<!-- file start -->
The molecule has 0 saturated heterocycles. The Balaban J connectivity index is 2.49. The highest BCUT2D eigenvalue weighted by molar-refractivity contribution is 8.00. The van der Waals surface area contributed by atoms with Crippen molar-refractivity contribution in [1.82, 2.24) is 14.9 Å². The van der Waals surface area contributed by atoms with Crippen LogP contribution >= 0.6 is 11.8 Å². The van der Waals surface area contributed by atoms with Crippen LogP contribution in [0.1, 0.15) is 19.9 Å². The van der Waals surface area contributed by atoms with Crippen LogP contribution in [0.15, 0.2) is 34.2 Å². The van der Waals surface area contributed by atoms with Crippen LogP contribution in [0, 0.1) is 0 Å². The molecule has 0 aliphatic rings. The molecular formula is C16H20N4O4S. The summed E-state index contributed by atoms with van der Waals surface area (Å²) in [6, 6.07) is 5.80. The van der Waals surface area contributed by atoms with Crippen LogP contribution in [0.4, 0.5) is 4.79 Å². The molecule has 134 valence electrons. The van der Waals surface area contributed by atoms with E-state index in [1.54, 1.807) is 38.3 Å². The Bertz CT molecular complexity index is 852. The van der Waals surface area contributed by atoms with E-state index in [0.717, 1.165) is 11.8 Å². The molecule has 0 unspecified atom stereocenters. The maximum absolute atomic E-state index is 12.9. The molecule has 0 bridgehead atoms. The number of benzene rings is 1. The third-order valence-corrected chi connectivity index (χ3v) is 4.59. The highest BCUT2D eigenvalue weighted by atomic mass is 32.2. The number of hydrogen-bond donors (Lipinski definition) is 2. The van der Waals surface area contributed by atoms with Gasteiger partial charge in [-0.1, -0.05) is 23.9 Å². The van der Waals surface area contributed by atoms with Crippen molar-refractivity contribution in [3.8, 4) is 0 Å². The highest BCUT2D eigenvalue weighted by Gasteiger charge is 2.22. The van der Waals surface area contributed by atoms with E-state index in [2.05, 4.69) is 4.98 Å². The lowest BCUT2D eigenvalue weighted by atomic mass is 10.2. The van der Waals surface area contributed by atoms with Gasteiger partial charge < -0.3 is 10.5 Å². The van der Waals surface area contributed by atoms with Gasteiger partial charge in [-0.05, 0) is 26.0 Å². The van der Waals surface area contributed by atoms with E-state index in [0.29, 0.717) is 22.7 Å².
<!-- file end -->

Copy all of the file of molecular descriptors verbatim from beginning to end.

The molecule has 0 saturated heterocycles. The Balaban J connectivity index is 2.49. The highest BCUT2D eigenvalue weighted by molar-refractivity contribution is 8.00. The van der Waals surface area contributed by atoms with Crippen molar-refractivity contribution in [1.82, 2.24) is 14.9 Å². The van der Waals surface area contributed by atoms with Crippen LogP contribution >= 0.6 is 11.8 Å². The van der Waals surface area contributed by atoms with Crippen LogP contribution in [0.1, 0.15) is 19.9 Å². The van der Waals surface area contributed by atoms with Crippen LogP contribution in [0.15, 0.2) is 34.2 Å². The van der Waals surface area contributed by atoms with Crippen LogP contribution in [0, 0.1) is 0 Å². The molecule has 0 aliphatic rings. The molecular formula is C16H20N4O4S. The summed E-state index contributed by atoms with van der Waals surface area (Å²) in [6, 6.07) is 5.80. The van der Waals surface area contributed by atoms with Crippen LogP contribution in [0.4, 0.5) is 4.79 Å². The molecule has 134 valence electrons. The van der Waals surface area contributed by atoms with E-state index in [1.54, 1.807) is 38.3 Å². The Bertz CT molecular complexity index is 852. The van der Waals surface area contributed by atoms with E-state index in [0.717, 1.165) is 11.8 Å². The molecule has 0 unspecified atom stereocenters. The maximum absolute atomic E-state index is 12.9. The molecule has 0 bridgehead atoms. The number of benzene rings is 1. The third-order valence-corrected chi connectivity index (χ3v) is 4.59. The highest BCUT2D eigenvalue weighted by atomic mass is 32.2. The number of hydrogen-bond donors (Lipinski definition) is 2. The van der Waals surface area contributed by atoms with Gasteiger partial charge in [-0.1, -0.05) is 23.9 Å². The van der Waals surface area contributed by atoms with Crippen molar-refractivity contribution in [3.8, 4) is 0 Å². The highest BCUT2D eigenvalue weighted by Gasteiger charge is 2.22. The van der Waals surface area contributed by atoms with E-state index in [2.05, 4.69) is 4.98 Å². The lowest BCUT2D eigenvalue weighted by atomic mass is 10.2. The van der Waals surface area contributed by atoms with Gasteiger partial charge < -0.3 is 10.5 Å². The van der Waals surface area contributed by atoms with Gasteiger partial charge in [-0.05, 0) is 26.0 Å². The van der Waals surface area contributed by atoms with E-state index in [0.29, 0.717) is 22.7 Å².